What typeface is used for Halloween?
Halloween Fonts Crow (free for commercial use)
If your idea of Halloween involves gothic lore, spider webs, and horror films from the 1980s and 1990s, then this eerie font in all capital might be just what you need.
What is the name of the spooky font?
Chiller. Chiller, a typeface by renowned British designer Andrew Smith, has a lethal appearance thanks to shocking splatters, but it is surprisingly legible even in small sizes. Various variant figures and frightening spot images ensure visually captivating and powerful graphics. Use these fonts for designing Halloween flyer templates.
What Cricut font is suitable for Halloween?
The Best Halloween Fonts for Silhouette and Cricut. Spooky | Alpha: The serifs on Alpha have a hand-drawn, organic appearance; they somewhat remind me of bone. Nothing shouts Halloween like spider webs, according to Creature | Spin! A creepy spider web font is called Spin.
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With Halloween quickly approaching, you can be challenged with a variety of holiday designs that allow you to express your evil side. However, your final product might not be able to make everyone shout if the wrong fonts are used.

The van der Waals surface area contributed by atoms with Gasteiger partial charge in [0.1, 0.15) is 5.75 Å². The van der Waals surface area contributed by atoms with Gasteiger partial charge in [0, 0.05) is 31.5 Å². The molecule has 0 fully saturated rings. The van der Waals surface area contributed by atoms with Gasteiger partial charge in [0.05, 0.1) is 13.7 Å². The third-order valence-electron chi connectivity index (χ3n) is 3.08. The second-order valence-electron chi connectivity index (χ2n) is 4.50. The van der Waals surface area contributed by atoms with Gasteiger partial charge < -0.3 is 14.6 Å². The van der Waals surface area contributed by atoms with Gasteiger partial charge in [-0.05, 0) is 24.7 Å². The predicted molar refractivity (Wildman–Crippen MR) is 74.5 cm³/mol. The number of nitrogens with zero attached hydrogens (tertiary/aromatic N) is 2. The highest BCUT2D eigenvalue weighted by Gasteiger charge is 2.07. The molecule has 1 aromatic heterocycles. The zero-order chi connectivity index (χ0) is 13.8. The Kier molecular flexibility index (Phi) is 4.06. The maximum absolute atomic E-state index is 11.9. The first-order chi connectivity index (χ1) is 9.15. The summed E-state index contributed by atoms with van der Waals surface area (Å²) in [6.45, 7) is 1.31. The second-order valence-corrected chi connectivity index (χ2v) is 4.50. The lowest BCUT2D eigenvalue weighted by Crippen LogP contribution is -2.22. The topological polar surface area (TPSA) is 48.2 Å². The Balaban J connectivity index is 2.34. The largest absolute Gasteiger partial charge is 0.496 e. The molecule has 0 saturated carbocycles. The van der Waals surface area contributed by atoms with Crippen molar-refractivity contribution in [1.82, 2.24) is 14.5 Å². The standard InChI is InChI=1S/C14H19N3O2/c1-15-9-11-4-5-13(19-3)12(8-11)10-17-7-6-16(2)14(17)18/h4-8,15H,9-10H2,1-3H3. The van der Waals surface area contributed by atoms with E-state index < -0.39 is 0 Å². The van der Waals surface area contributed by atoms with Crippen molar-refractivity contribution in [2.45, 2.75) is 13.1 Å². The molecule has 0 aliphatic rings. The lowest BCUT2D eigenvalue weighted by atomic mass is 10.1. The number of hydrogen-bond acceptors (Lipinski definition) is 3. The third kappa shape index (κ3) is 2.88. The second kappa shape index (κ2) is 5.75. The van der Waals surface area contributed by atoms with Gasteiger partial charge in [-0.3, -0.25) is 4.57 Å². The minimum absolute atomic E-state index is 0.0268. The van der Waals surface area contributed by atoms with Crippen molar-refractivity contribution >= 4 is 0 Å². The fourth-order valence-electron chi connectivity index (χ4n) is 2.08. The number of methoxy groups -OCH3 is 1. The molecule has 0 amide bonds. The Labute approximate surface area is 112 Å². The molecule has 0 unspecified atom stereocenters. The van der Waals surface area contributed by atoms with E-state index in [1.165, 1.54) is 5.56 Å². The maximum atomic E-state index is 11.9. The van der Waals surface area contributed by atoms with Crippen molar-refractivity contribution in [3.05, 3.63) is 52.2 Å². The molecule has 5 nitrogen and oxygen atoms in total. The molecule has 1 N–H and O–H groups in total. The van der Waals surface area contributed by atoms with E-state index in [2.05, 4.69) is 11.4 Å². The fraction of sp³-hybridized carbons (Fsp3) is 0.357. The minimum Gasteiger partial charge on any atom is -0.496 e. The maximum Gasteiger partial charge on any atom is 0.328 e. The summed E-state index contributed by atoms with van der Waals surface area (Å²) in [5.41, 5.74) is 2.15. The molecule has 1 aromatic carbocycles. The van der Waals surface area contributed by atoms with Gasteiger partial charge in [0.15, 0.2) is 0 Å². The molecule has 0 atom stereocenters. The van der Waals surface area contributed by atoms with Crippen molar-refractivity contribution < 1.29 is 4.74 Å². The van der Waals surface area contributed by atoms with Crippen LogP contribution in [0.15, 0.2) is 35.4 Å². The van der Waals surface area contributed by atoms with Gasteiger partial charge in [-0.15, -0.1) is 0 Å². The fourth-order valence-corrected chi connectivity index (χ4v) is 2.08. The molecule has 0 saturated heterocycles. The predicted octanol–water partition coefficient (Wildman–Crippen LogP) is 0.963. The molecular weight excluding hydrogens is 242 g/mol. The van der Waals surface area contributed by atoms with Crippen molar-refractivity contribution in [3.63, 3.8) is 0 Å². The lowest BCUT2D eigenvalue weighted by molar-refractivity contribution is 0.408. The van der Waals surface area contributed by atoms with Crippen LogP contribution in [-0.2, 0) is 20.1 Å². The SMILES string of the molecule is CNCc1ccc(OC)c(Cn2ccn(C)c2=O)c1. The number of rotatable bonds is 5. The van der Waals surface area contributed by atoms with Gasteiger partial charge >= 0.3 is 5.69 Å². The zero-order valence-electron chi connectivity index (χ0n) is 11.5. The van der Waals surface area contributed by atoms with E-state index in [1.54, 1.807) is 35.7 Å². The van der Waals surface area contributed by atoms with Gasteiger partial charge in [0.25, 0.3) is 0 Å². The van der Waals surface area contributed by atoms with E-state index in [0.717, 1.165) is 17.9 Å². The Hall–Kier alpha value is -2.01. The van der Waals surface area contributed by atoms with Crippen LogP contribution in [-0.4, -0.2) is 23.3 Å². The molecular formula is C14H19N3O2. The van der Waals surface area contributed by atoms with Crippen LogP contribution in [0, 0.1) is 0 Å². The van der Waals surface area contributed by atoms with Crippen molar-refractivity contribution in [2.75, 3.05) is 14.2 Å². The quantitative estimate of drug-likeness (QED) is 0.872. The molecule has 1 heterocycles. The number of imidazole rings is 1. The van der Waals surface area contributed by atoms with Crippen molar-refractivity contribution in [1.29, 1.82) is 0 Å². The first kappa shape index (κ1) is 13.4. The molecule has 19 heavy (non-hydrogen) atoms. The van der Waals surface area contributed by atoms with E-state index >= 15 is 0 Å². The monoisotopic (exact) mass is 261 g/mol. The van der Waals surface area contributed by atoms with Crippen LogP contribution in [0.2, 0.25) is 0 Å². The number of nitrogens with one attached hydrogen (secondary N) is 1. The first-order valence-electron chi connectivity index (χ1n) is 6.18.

Fear not, for we’ve gathered 13 fabulously horrible free fonts (opens in a new tab) that are certain to frighten everyone silly. In addition to being all free, the majority of them can also be utilized for commercial ventures.
• Five of the hottest trends in typography
It’s difficult to top The Rocky Horror Picture Show for a little Halloween viewing, and Double Feature (opens in a new tab) should work well if you want the Rocky Horror vibe for a design. Its design is based on the Rocky Horror Picture Show title typeface and has a lot of pouring blood. It is free for both personal and commercial use.
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The Sinister Fonts-created horror font is an unnervingly tall and thin serif that is all-caps. While the lowercase set is more bottom-heavy than the uppercase, you can mix them together for an eerie effect. Both personal and business use is free.
If all this discussion about vampires is becoming a bit much, here is the cure: a font designed in the style of Buffy the Vampire Slayer. Buffied(opens in a new tab) is a free font that can be used for both personal and professional purposes. It was designed by GemFonts and is based on the Buffy title font.
Feeling afraid of spiders? So, avoid using this font with eight legs. Featuring both spiders and spider webs, Halloween Spider(opens in a new tab) is a bold brush script with beautiful thick strokes. To enhance the effect, try stacking it in various colors and removing the spiders and webs from the top layer. Both personal and business use is free.
BoltonBros’ gorgeously gothic Fiddums Family(opens in new tab)was inspired by the creepiest, kookiest family of them all, the Addams Family. It’s a freeware typeface that’s suitable for both personal and professional use and has some superbly elaborate details, including some pretty extravagant swashes.